Macquarie, Italy’s Atlantia, Brookfield look to bid for India’s toll road assets

Since 2005, 86 PEs have invested $2.9 billion in highways—there have been only been eight exits worth $25 million. Photo: Pradeep Gaur/Mint

Macquarie Group, Canada’s Brookfield Asset Management Inc. and Italy’s infrastructure investment firm Atlantia SpA are looking to bid for the second round of auction for toll-operate-transfer rights (TOT) of public road projects, said two people aware of the development. The three companies are in the process of conducting due diligence on the assets, which have been put up for auction by the National Highways Authority of India (NHAI), said the people cited above, requesting anonymity.

“The investors are currently undertaking due diligence of the assets, which is expected to go on till mid-October,” said the first person cited above.

NHAI, in August, invited private firms to participate in the second round of TOT auction for eight stretches of operational toll roads totaling 586.55km across Rajasthan, Gujarat, Bihar and West Bengal. The base bidding price was set at ₹ 5,362 crore and the concession period was 30 years. The last date to submit bids is 5 November.

The first auction of TOT projects, which was held in February, included five highways in Andhra Pradesh and four in Gujarat, totalling 700km. Macquarie won the auction with its ₹ 9,681 crore bid against the initial estimated concession value (or base price) of ₹ 6,258 crore.

According to the second person, the spread of the assets in the second bundle can lead to management difficulties for the operator. The request for proposal document on the NHAI website said the second bundle includes three projects in West Bengal, two in Rajasthan and one each in Gujarat-Rajasthan and Bihar.

Spokespersons at Macquarie and Brookfield declined to comment. Atlantia did not respond to an e-mailed query.

Under the TOT model, a concessionaire pays an upfront fee to buy the right to operate and earn from the toll roads for a fixed period of time. The model concession agreement provides traffic variations, road expansion and other risks that concessionaires may face. In 2016, the Cabinet Committee on Economic Affairs (CCEA) had given NHAI the green signal to monetize operational highways under the TOT model by tapping private capital to invest in roads.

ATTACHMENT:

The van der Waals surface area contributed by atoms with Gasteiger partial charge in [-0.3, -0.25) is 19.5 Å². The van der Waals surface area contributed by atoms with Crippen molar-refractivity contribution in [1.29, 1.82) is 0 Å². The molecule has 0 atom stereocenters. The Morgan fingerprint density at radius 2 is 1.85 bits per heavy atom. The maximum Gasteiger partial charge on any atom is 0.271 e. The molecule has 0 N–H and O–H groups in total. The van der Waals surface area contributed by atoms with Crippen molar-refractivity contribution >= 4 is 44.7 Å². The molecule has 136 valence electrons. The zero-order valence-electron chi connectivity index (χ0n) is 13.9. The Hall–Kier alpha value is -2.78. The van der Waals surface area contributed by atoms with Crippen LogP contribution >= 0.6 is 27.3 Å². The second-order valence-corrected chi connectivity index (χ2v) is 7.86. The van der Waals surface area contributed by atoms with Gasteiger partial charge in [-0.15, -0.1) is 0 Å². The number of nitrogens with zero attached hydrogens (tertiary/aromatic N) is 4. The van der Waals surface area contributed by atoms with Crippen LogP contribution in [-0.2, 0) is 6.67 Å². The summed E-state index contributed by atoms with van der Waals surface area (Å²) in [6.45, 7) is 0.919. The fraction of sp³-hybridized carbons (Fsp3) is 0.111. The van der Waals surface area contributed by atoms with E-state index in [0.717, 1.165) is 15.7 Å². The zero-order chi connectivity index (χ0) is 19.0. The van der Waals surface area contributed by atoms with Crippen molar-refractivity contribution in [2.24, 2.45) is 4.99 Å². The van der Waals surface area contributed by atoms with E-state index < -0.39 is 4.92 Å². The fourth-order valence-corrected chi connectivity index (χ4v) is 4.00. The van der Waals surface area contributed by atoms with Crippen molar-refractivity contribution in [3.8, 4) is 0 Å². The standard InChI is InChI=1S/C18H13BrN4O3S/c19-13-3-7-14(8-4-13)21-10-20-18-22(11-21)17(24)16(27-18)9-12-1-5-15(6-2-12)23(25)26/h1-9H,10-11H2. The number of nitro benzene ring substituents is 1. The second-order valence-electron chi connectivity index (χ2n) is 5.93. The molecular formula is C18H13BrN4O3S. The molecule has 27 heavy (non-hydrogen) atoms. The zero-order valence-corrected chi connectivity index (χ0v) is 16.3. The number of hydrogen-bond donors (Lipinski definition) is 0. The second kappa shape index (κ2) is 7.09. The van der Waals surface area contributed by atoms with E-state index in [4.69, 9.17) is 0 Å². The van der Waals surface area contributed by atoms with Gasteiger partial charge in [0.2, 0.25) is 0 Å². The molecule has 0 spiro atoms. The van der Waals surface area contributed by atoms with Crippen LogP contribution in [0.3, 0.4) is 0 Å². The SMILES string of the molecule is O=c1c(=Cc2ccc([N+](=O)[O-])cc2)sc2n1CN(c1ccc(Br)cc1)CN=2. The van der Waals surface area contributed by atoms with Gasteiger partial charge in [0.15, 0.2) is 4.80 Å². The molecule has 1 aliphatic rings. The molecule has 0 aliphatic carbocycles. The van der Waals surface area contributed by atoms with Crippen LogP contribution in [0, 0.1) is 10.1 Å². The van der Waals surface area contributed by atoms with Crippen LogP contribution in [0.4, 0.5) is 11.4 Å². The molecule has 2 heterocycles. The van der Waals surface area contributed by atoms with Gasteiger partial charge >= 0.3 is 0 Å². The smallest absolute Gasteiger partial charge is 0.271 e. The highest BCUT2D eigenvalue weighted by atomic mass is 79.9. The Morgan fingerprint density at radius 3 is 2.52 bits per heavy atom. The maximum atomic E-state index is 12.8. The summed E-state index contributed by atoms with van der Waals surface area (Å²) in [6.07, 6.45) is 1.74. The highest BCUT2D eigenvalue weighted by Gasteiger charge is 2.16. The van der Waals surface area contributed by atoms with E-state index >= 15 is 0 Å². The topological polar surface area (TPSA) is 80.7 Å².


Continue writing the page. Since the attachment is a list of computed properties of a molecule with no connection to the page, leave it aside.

According to infrastructure experts, the bidders are likely to be “less aggressive” in the second round of auction, having gained some experience from the first round.

“The first auction saw aggressive bidding, which is unlikely in the second round. This is primarily due to two reasons. First, bidders have realized that these projects will keep coming up for auction and, hence, it is better to factor in the associated risks while bidding. Second, the road assets are scattered, which can lead to operational challenges for some operators,” said Sandeep Upadhyay, managing director, infrastructure, Centrum Capital Ltd.

He said the companies, which are involved in engineering, procurement and construction, and hybrid annuity model projects in the regions where the roads have come up for auction, will be better placed at mobilizing resources and gaining operational efficiencies. NHAI has identified 75 operational highways, which will qualify for the TOT model. The new round of auctions is a continuation of this monetization programme. The government has set a target of raising ₹ 2 trillion through this route over the next five years.

This article was first published on livemint.com